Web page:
I enjoy the evening lineup with Anderson Cooper, Chris Cuomo and Don Lemon. Each one of them deliver. I also like many of the political analysts, particularly Kirsten Powers.

With that said, look at the other side of the coin, Fox News. You have conspiracy theorists, inept journalism, and nonsense from the likes of Sean Hannity ~ Trump's shadow Chief of Staff and a leaky conduit for Trump seepage, Tucker Carlson ~ the
Product of an absentee Bohemian mom who has warped political views and is
Another prominent conspiracist, Jeanine Pirro ~ a former respected DOJ official
Who has devolved into Deep State alternative thinking but really wants Trump to
Appoint her Attorney General, and the list goes on and on.

So, CNN appeals to people with a mature point of view that are focused on believable issues. However, Fox News, which in fact, has viewers who rank 2nd from the bottom in educational levels for the top 25 news programs, is the go to source for those requiring 24/7 screwball, screw loose entertainment, and serious surrealism. The upshot, CNN for those with a head on their shoulders, Fox News, a bulwark for Donald Trump to prop up his relevance
And his oversized mushroom head.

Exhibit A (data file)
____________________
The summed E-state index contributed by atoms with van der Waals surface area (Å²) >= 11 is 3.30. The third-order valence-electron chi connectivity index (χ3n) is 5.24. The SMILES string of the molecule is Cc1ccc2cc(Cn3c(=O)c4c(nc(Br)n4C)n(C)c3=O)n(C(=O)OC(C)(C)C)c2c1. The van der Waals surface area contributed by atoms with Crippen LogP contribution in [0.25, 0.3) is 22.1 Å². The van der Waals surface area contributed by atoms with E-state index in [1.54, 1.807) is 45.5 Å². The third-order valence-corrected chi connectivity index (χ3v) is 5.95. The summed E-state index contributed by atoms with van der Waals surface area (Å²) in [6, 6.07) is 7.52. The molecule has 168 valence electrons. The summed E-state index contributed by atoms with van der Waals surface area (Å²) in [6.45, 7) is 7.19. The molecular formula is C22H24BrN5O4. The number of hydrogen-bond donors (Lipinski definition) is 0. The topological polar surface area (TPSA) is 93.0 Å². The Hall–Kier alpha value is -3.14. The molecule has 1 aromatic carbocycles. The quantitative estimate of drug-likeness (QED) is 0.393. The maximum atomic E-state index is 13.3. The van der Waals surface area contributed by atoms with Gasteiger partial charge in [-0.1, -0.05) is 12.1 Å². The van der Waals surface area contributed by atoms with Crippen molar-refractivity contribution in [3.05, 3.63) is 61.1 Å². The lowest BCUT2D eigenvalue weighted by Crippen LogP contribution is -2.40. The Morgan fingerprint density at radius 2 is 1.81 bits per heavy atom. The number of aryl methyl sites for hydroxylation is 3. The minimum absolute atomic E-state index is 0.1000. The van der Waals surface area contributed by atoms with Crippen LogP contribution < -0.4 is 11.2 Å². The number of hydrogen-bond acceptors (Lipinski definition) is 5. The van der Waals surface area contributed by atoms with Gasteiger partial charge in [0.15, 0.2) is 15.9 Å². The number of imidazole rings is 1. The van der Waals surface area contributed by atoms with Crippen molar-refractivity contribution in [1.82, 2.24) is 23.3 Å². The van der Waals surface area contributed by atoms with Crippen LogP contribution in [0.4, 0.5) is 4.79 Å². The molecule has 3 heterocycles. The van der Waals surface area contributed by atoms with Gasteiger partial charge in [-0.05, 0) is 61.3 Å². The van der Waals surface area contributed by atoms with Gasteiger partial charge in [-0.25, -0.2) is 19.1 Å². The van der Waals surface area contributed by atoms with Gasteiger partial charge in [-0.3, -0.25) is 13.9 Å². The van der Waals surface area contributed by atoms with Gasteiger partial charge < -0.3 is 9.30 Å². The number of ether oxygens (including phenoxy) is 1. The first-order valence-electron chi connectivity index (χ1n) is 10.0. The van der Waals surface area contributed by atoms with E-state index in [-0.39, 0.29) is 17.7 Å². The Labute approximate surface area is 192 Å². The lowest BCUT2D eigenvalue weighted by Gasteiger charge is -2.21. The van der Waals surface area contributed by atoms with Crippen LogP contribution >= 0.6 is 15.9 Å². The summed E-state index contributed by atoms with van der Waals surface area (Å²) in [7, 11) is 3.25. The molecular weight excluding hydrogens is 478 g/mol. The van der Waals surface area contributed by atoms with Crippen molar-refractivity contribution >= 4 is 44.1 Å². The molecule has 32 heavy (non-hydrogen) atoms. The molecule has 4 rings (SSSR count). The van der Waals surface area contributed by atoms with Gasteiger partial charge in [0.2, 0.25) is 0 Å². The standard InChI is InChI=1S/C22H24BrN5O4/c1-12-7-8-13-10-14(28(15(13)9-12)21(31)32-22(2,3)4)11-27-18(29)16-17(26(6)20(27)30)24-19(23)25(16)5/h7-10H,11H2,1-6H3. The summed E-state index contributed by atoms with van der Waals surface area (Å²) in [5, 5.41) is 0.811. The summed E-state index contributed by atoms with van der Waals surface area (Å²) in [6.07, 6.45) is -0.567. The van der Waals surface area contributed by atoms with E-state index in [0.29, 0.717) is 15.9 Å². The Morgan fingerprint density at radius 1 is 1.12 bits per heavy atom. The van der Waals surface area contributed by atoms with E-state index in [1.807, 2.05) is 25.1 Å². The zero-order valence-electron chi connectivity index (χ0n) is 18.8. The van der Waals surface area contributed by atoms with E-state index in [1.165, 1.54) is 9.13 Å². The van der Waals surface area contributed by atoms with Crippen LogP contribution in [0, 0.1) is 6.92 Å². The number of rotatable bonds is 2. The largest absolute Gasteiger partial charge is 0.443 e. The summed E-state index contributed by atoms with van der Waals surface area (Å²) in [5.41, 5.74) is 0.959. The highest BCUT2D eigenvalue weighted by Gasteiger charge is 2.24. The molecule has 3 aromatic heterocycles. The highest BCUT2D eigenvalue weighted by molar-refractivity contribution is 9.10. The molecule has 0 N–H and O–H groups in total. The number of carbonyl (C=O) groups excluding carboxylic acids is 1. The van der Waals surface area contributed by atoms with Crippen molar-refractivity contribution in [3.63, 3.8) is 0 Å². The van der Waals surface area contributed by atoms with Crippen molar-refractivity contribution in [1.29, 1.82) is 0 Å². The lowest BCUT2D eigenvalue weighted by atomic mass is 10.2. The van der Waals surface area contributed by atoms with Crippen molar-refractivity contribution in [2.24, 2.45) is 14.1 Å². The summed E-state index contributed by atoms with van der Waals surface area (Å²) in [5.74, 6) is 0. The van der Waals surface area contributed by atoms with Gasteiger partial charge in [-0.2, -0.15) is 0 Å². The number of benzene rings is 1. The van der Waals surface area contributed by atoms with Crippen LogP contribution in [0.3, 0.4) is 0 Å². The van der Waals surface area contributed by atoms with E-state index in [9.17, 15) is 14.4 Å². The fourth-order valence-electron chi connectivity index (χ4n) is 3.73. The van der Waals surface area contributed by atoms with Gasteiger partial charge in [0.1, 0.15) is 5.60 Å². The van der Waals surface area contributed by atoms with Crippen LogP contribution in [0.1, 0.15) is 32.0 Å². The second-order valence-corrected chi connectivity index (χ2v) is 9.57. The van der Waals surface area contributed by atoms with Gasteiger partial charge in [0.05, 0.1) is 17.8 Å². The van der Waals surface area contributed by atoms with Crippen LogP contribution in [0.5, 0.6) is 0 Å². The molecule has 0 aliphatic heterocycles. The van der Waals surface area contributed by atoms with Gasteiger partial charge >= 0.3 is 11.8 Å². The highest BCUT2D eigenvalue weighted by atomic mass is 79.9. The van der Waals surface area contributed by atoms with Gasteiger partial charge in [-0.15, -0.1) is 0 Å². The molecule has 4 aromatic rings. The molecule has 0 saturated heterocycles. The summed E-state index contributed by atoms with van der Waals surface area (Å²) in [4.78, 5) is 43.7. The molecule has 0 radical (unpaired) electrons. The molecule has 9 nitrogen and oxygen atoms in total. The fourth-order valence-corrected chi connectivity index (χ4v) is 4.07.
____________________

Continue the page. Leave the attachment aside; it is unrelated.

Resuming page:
If you think Donald Trump is a yoyo when it comes to climate change and immigration policy, imagine this: both issues are about to converge with unintended fashion consequences. It's speculated that in the near future parts of the Persian Gulf will be uninhabitable due serious water shortages. So there will be a migration of wealthy Arabs hell bent on saving their skin. Let's face it, the U.S.A. is where it's at and a likely destination point. So if racist Trump had dreams of blue-eyed blondes, his color spectrum is going to be stretched to the limit. But things will get more radical than that. Fashion will suddenly change. The Ghutra, the red and white Arab headwear that I heard Trump and his kids mistakenly believe is made from a red checkered gingham table cloth typically found in family style restaurants will be so commonplace, confusion is bound to set in causing everyone to run red lights. So while I might fully embrace people of all cultures, this is a warning to Trump and his White Supremacist buddies.